Latin Pronunciation
  • Someone firmly proposes that we ought to sing eléison with three syllables, so that the second syllable is a diphthong . However we sing it in the only way I've ever thought right, as four syllables. With exactly the same vowels as, for example, mei or Dei.

    Well so I looked in the Liber Usualis, for example, on a page where I have not looked for many a year, and found my habitual Latin pronunciation, also that of the schola, described exactly. At least so it seemed to me, and good. Of course I know that there is no unique correct way to pronounce Latin and even my great-grandfather certainly pronounced it differently, in the old English way. But we at Mass want to sing using the “usual” modern Church Latin pronunciation.

    So does that include or exclude singing Ky-ri-e e-le-i-son? How about e-lei-son? What do you do, and why?
  • davido
    Posts: 782
    Depends on the setting. If there is a note for “i” then it’s a four syllable word. If no extra note, then it’s a diphthong.
  • Have a look at some of the restituted chants of the Kyriale, for example by Gregor und Taube (Anton Stingl): they all have the three syllable "e-lei-son" throughout.
  • I've been told in one schola to sing it ky-ri-e e-le-ei-son. So that the e and i are not said as individual sounds but more like an eh followed by an ehy. Has anyone else heard of this?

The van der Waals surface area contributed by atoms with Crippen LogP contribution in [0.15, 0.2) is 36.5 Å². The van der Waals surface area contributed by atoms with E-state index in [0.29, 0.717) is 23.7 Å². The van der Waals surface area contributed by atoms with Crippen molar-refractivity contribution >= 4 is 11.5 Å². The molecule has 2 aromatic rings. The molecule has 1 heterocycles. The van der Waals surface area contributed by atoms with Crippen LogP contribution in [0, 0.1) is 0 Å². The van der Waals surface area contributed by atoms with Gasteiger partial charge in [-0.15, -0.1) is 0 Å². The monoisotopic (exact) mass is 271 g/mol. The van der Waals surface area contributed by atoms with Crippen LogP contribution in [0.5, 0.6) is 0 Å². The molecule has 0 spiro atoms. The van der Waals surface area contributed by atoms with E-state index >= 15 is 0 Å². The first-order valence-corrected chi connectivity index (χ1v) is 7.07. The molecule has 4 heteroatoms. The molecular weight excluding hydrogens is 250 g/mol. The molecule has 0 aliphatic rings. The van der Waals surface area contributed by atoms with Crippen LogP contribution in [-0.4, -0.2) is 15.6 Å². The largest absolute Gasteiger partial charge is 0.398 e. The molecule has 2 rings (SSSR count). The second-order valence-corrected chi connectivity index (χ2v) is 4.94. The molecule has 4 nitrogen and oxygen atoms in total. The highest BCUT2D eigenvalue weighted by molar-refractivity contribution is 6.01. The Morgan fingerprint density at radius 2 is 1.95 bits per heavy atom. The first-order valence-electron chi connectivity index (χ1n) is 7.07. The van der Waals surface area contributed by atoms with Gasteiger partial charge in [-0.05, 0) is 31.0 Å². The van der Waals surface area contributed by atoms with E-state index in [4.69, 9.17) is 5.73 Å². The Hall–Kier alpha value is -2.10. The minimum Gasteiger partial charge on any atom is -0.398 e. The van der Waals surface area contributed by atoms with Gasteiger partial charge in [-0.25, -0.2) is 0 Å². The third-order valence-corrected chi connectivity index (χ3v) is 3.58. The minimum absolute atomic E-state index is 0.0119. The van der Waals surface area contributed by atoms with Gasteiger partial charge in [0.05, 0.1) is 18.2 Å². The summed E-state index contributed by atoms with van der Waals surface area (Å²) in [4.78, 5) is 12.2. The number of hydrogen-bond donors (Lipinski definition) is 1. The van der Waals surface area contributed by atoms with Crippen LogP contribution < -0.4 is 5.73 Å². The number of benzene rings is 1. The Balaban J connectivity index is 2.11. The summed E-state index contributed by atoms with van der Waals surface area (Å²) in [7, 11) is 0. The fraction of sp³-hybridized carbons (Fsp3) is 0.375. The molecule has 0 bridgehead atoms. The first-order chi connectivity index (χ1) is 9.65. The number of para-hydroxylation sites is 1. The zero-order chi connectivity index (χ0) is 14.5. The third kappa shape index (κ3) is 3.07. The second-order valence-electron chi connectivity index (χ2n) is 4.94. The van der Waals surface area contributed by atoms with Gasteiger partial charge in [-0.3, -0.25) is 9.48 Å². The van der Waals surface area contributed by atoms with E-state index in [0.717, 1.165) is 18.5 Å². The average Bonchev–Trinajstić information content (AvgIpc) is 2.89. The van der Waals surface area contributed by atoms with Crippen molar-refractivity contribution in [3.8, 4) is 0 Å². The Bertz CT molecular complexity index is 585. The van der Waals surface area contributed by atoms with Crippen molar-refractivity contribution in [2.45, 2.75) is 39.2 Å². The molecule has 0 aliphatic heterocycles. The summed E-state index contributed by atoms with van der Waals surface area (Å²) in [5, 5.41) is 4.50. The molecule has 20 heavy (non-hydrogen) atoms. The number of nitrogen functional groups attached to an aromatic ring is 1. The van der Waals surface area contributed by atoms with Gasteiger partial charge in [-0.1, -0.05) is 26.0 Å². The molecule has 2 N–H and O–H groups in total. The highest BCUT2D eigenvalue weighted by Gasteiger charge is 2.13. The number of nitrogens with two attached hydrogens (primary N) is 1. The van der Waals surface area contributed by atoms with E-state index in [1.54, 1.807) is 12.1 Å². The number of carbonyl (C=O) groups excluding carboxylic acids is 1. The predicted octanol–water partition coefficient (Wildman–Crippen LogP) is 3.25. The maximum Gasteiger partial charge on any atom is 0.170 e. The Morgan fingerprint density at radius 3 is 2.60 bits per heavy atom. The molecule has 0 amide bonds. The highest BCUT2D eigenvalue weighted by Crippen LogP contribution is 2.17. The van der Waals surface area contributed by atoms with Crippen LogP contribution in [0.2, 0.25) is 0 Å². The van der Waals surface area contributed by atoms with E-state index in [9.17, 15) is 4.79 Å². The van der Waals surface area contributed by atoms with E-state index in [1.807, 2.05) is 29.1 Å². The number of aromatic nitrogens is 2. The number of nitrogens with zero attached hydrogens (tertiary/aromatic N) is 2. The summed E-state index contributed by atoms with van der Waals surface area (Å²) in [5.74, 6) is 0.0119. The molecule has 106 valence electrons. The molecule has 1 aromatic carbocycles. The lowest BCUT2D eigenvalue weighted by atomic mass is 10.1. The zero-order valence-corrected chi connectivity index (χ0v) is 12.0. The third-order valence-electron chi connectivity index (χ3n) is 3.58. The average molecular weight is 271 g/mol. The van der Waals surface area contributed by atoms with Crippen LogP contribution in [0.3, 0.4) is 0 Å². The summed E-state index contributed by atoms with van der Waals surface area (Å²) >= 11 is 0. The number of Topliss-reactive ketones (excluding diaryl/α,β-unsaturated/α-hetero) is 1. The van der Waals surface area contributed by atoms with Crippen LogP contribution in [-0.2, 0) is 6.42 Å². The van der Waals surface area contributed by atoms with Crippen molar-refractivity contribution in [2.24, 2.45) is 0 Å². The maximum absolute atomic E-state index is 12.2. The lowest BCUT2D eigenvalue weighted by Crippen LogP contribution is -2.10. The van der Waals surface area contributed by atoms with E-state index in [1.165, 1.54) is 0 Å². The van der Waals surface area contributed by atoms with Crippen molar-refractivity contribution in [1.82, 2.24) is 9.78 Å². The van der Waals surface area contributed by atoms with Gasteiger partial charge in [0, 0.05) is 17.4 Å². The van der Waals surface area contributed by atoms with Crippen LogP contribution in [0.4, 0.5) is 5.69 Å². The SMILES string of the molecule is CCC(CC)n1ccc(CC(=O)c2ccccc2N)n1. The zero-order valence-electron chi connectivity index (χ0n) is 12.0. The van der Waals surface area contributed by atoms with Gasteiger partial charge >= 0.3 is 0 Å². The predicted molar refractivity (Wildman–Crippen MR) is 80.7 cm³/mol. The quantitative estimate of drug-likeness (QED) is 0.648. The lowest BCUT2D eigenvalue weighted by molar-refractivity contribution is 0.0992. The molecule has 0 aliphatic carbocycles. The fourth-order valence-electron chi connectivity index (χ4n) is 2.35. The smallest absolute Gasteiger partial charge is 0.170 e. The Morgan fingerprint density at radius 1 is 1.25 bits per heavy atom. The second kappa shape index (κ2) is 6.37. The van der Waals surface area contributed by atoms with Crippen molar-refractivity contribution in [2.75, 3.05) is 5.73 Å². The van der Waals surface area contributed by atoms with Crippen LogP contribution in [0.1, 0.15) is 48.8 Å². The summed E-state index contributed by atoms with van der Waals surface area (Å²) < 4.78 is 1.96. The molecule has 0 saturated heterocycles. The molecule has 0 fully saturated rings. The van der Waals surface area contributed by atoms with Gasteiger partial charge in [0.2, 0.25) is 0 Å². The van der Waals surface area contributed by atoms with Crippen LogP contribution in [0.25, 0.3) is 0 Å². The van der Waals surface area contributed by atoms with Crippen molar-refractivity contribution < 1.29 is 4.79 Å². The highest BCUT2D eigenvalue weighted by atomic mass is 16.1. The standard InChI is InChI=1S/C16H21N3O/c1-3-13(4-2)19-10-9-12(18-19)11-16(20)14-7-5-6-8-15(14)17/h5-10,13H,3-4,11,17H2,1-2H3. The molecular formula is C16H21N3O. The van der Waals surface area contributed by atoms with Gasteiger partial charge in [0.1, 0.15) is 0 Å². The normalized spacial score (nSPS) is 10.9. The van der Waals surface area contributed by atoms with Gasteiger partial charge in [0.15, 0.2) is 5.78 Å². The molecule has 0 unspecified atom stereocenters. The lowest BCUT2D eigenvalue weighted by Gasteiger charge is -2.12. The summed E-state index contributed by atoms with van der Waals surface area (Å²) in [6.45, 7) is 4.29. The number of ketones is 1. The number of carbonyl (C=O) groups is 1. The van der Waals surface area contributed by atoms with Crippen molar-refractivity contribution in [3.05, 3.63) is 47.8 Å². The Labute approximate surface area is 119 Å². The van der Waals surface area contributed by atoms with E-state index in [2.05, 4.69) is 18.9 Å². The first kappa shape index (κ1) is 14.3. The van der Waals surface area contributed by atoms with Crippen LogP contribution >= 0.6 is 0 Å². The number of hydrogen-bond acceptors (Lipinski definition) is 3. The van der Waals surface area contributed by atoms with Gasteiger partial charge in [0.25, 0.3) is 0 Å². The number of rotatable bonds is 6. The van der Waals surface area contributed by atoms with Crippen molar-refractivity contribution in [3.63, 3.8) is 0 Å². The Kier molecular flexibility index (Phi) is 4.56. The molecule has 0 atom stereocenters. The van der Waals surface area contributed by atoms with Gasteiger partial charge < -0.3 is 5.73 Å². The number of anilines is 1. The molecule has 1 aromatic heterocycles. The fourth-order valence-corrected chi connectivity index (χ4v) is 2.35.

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  • SalieriSalieri
    Posts: 3,174
    The correct pronunciation is five syllables: Ky-ri-e-ley-son.
  • I see it both ways all the time. Completely depends on the composer. I don't believe either is "wrong" in a musical context. I believe it's a diphthong when spoken.

    This reminds me of the time I was accompanying a lutheran choir who sang in latin all of once a year and this woman insisted to the choir that it is "gloria in EGG-SHELL-seees Deo." Got it? EGG. SHELL. (To be fair, not the worst way of pronouncing it, but man was she adamant and the choir just had to go with it.) lol.
    Thanked by 1MatthewRoth
  • The "eggshell" idea might be a useful way to explain the imploded K, but it's not literally the desired end result. The caricaturing of Latin and apparent necessity to shoehorn every single phoneme into an American English box is all too prevalent in North America.
    Thanked by 1MNadalin
  • Liam
    Posts: 4,832
    The correct pronunciation is always ... whatever the current director says it is.
  • Elmar
    Posts: 491
    The only thing I know for sure that scholars disagree even on what the criteria of a 'correct' pronunciation should be, so there just cannot be a final answer.
    (Is Ky-ri-e e-le-i-son 'more correct' than Ky-rie-lei-son?)
  • chonakchonak
    Posts: 9,083
    I don't think this bit of Greek pronunciation can be settled as "correct" any more than the pronunciation of Latin (Italian style vs. German style) can be settled.
  • PaxTecum
    Posts: 299
    Chonak, I came here to say just that! However, I prefer something similar to the 5 syllable pronunciation suggested by Salieri.
  • Not to nitpick, but you’re actually trying to pronounce Greek, not Latin.
  • When appearing as a response in a litany we hear (rightly) ky-ri-e- e-le-i-son. This, regardless of most contexts seems to me to be reasonable and correct. Most Gregorian settings of kyrie sing ky---ri-- eh - - - - -- (eh) ------ | eh - - - ley- i - son
    (e.g. Cum jubilo)

    I once was good friends with a German (Klaus Kratzenstein, who could improvise a trio sonata in Baroque style) who insisted that we pronounce kyrie the German way, kuh-re-eh. I vote for the four syllable version and avoid the diphthong.